Sleep-induced generation of explicit knowledge is more pronounced in children than adults
Wilhelm, I.1, Rasch, B.2, and Born, J.1
1Department of Neuroendocrinology, University of Luebeck; 2Division for Molecular Psychology, Basel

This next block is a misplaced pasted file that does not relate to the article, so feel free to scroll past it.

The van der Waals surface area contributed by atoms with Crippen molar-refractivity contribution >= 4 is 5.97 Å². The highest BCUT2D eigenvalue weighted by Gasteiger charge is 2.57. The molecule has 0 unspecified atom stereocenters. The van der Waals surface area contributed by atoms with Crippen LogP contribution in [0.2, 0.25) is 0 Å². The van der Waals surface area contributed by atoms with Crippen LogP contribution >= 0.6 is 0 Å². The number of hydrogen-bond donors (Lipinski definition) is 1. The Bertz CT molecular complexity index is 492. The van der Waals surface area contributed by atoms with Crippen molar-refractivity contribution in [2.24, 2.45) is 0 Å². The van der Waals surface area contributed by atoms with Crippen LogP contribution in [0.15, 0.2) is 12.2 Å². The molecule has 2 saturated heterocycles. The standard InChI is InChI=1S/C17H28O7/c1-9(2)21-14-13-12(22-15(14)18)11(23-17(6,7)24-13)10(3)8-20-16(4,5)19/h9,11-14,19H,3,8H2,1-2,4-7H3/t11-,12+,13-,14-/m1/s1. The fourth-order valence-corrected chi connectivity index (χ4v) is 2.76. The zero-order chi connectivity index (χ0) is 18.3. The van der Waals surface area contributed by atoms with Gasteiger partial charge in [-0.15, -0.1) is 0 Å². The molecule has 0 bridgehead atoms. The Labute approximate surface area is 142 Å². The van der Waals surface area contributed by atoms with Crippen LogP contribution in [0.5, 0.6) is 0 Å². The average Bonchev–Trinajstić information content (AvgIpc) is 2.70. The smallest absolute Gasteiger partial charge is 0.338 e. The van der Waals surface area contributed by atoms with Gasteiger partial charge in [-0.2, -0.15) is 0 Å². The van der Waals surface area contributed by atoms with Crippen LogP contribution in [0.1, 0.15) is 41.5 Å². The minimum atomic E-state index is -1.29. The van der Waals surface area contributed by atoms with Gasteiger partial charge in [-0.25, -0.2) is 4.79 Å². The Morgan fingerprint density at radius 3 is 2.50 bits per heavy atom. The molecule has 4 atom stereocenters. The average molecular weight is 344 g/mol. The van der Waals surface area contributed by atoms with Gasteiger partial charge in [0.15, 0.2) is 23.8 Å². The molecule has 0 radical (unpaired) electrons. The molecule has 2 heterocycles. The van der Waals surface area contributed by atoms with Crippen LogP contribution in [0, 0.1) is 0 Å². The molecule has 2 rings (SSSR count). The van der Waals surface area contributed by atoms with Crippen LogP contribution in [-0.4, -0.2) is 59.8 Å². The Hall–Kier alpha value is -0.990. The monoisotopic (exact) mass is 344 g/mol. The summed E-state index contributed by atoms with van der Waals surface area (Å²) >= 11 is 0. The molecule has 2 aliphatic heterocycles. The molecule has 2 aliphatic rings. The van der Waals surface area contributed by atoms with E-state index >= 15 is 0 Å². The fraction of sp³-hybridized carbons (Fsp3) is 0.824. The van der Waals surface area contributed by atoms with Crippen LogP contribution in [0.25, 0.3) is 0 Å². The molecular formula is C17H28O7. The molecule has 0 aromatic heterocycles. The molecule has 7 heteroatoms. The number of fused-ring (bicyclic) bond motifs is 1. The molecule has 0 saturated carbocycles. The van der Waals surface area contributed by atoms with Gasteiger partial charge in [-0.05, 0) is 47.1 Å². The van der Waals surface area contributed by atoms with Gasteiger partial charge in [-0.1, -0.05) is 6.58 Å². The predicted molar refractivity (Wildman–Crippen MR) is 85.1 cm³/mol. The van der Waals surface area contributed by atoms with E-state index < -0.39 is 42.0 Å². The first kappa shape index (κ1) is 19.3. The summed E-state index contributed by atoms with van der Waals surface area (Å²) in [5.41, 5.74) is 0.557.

The generation of explicit knowledge of a motor memory task is fundamental in the progress of motor learning. Sleep and especially slow wave sleep can boost the reorganization of memories forming the basis for the generation of explicitness. On the background of great amounts of slow wave sleep in children, we have investigated the effects of sleep on explicit measures of motor memories in 47 children and 31 adults. Subjects learned a motor memory task and were tested on their explicit knowledge of the sequence after a retention sleep or wakefulness. Sleep enhanced explicit knowledge in both groups, but to a distinctly larger extent in children than adults. On the background of recent studies indicating that sleep improves the implicit component of motor learning in adults but not in children, the present findings suggest a possible sleep-dependent interaction between the explicit and implicit components of motor memory formation in children.